IN Phoenixville Area Summer 2017 - Page 54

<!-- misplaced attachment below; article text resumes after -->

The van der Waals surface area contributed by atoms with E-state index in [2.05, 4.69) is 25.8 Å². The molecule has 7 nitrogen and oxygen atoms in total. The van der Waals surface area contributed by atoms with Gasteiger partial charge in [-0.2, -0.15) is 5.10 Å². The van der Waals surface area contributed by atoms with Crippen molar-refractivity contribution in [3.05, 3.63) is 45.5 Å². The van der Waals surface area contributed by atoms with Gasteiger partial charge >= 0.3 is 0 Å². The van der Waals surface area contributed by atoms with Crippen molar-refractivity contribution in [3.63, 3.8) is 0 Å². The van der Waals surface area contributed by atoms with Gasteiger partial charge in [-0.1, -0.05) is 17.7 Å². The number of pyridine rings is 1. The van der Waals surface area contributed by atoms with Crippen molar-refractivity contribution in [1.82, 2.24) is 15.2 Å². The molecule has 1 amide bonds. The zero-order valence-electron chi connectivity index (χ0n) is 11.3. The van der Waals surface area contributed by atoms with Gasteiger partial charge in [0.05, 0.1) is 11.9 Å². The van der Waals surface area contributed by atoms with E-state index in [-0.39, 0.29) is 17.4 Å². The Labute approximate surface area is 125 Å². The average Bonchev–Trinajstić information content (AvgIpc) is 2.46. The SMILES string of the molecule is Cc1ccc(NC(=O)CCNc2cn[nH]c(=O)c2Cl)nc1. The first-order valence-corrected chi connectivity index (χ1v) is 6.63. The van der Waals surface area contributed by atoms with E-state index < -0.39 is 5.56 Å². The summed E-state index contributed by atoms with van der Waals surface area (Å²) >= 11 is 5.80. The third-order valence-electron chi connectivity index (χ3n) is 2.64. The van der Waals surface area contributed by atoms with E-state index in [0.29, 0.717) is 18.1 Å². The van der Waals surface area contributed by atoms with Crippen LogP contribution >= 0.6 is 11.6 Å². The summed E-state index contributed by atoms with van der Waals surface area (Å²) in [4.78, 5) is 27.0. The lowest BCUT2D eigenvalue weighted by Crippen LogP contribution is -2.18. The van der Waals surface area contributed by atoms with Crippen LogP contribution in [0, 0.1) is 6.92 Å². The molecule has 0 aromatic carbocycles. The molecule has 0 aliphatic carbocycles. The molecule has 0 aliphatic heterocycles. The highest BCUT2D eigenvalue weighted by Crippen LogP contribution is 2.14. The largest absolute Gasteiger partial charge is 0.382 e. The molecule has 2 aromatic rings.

The Federal Emergency Management Agency (FEMA) and the Pennsylvania Emergency Management Agency (PEMA) urge all Pennsylvanians to prepare now for potential floods. Floods are one of the most common hazards in the United States. Flood effects can be local, impacting a neighborhood or community, or very large, affecting entire river basins and multiple states. However, all floods are not alike. Some floods develop slowly, sometimes over a period of days. But flash floods can develop quickly, sometimes in just a few minutes and without any visible signs of rain. Flash floods often have a dangerous wall of roaring water that carries rocks, mud, and other debris and can sweep away most things in its path. Overland flooding occurs outside a defined river or stream, such as when a levee is breached, but still can be destructive. Flooding can also occur when a dam breaks, producing effects similar to flash floods. Be aware of flood hazards no matter where you live, but especially if you live in a low-lying area, near water or downstream from a dam. Even very small streams, gullies, creeks, culverts, dry streambeds, or low-lying ground that appear harmless in dry weather can flood. Every state is at risk from this hazard. What is the flood risk where I live? How can I protect myself from a flood? Floods can happen anywhere, at any time, and they can happen fast. To ensure you aren’t caught unprepared, here are some actions you can take: Prepare a disaster kit: A disaster kit should have essential supplies needed to sustain yourself and your Get A Kit family during and after a disaster. The most essential supplies for a kit are water, non-perishable food, a radio, a first aid kit, extra batteries, and unique family needs such as prescription medications and important family documents. Make an emergency plan: Essential components should include a communication plan, an out- of-town contact, an evacuation plan, a shelter-in-place plan, and knowledge of emergency plans at work, school, and other areas of your community. Keep a list of telephone numbers with you at all times. Stay informed: Keep informed about all the different types of disasters that could affect your home and community. Remember, some of the things you do to prepare are the same for both natural and man-made disasters. To become more familiar with how to react in an emergency visit or call 1-800-BE-READY (1-800-237-3239). Both the website and hotline provide helpful information Make A Plan about disaster preparedness. In the event of flooding, there are a few steps you should take to make sure you and your family stay safe: • Do not walk through a flooded area. Two feet of water can lift and move a car, even an SUV. More people drown in their cars than anywhere else during a flood. Be Informed • Keep away from downed power lines and other electrical wires. Electrocution is often a major cause of death in floods. • Be careful of animals that have lost their homes during a flood. Animals may seek shelter in your home and aggressively defend themselves. To learn more about getting your home, family, business, or community ready, call 1-800-BE-READY or visit In addition to general disaster preparedness tips, the website has information specific to different groups such as children and the disabled, and provides links to some local resources. There are also brochures and booklets available that can provide you with more tips on disaster preparedness that are downloadable from the website, or can be mailed to your home or business by ordering through the toll-free number or online. FEMA manages federal response and recovery efforts following any national incident. FEMA also initiates mitigation activities, works with state and local emergency managers, and manages to National Flood Insurance Program. FEMA became part of the U.S. Department of Homeland Security on March 1, 2003. More disaster information is available on the Internet at, , or . Disaster recovery assistance is available without regard to race, color, sex, religion, national origin, age, disability or economic status. Anyone who believes he or she has been discriminated against should contact the federal or commonwealth coordinating officer. 52 Phoenixville Area